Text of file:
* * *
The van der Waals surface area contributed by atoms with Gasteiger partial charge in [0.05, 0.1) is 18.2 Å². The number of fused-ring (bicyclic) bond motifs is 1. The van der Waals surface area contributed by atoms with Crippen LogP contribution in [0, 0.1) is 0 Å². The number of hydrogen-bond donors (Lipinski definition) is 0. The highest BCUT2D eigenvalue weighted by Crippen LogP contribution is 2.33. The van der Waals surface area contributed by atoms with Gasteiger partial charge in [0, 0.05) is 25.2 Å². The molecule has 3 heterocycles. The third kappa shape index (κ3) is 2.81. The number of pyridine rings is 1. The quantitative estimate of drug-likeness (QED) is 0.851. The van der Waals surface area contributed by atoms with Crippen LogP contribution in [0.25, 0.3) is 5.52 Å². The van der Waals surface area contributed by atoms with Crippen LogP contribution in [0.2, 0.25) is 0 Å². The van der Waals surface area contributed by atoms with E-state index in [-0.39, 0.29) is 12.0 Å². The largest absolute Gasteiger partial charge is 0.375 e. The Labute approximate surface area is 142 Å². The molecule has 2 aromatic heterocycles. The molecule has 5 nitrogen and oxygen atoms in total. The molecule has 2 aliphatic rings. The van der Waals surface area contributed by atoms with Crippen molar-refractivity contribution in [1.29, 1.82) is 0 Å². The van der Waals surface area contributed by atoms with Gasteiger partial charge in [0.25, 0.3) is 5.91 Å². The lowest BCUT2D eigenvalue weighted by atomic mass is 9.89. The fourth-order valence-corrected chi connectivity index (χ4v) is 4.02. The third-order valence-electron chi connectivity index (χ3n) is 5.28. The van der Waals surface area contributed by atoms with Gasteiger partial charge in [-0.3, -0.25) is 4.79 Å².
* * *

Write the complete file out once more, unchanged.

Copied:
The van der Waals surface area contributed by atoms with Gasteiger partial charge in [0.05, 0.1) is 18.2 Å². The number of fused-ring (bicyclic) bond motifs is 1. The van der Waals surface area contributed by atoms with Crippen LogP contribution in [0, 0.1) is 0 Å². The number of hydrogen-bond donors (Lipinski definition) is 0. The highest BCUT2D eigenvalue weighted by Crippen LogP contribution is 2.33. The van der Waals surface area contributed by atoms with Gasteiger partial charge in [0, 0.05) is 25.2 Å². The molecule has 3 heterocycles. The third kappa shape index (κ3) is 2.81. The number of pyridine rings is 1. The quantitative estimate of drug-likeness (QED) is 0.851. The van der Waals surface area contributed by atoms with Crippen LogP contribution in [0.25, 0.3) is 5.52 Å². The van der Waals surface area contributed by atoms with Crippen LogP contribution in [0.2, 0.25) is 0 Å². The van der Waals surface area contributed by atoms with E-state index in [-0.39, 0.29) is 12.0 Å². The largest absolute Gasteiger partial charge is 0.375 e. The Labute approximate surface area is 142 Å². The molecule has 2 aromatic heterocycles. The molecule has 5 nitrogen and oxygen atoms in total. The molecule has 2 aliphatic rings. The van der Waals surface area contributed by atoms with Crippen molar-refractivity contribution in [1.29, 1.82) is 0 Å². The van der Waals surface area contributed by atoms with Gasteiger partial charge in [0.25, 0.3) is 5.91 Å². The lowest BCUT2D eigenvalue weighted by atomic mass is 9.89. The fourth-order valence-corrected chi connectivity index (χ4v) is 4.02. The third-order valence-electron chi connectivity index (χ3n) is 5.28. The van der Waals surface area contributed by atoms with Gasteiger partial charge in [-0.3, -0.25) is 4.79 Å².